Speculators love Archer Materials, which is the only ASX stock working on quantum computing, an area of computing technology based on the principles of quantum theory, which explains the behaviour of energy and material on the atomic and sub-atomic levels. As such, quantum computing moves away from the binary nature of classical computing. Current computers manipulate individual bits, which store information as binary 0 and 1 states, quantum computers leverage quantum mechanical phenomena to manipulate information, using ‘quantum bits,’ or ‘qubits’.

Quantum computing could potentially be far superior to classical computing. It

could transform medicine, break encryption and revolutionise communications and artificial intelligence, among other things. The big problem with quantum computing is that it is very fragile. Quantum computers have to be kept isolated from all forms of electrical interference, and chilled down to close to absolute zero.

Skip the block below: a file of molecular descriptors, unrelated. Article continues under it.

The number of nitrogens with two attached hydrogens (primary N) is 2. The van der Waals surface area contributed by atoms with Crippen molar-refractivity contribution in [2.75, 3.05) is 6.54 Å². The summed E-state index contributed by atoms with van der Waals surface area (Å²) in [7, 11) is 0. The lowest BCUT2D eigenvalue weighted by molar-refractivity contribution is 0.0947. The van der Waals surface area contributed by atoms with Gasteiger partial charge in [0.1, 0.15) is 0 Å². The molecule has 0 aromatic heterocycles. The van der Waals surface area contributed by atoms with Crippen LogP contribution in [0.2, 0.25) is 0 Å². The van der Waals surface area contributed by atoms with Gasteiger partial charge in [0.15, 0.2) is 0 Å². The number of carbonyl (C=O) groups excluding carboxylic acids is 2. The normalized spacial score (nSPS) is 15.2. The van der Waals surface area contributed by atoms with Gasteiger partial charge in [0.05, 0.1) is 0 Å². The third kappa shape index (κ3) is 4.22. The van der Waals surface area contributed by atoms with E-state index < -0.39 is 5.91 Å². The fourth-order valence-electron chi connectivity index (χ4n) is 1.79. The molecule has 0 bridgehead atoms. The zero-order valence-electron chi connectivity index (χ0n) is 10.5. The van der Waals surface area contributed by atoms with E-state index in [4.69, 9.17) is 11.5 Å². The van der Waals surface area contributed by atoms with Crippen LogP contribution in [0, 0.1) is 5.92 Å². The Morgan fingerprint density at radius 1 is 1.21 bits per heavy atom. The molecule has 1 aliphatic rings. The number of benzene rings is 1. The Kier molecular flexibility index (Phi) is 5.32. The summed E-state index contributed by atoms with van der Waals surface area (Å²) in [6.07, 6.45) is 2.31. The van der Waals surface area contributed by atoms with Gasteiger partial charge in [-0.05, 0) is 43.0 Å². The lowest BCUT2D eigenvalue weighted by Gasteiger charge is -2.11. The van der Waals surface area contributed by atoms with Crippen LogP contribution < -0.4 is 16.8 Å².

Archer Materials is developing a unique carbon-based qubit material that has the potential to enable chip operation at room-temperature, which would be a huge breakthrough – it could potentially allow quantum computing to be used in everyday electronic devices. It sounds like rocket-science stuff, but Archer’s intellectual property and expertise in nanotechnology, materials chemistry, and quantum physics does appear capable of overcoming what are considered the big barriers to quantum computing adoption.

Archer’s computing chip technology is called 12CQ, and the company has patent applications for it in the US, Australia, Japan, South Korea, Hong Kong, China and Europe. Archer’s 12CQ chip is a disruptive quantum computing technology and the company intends to develop the chip to be directly sold.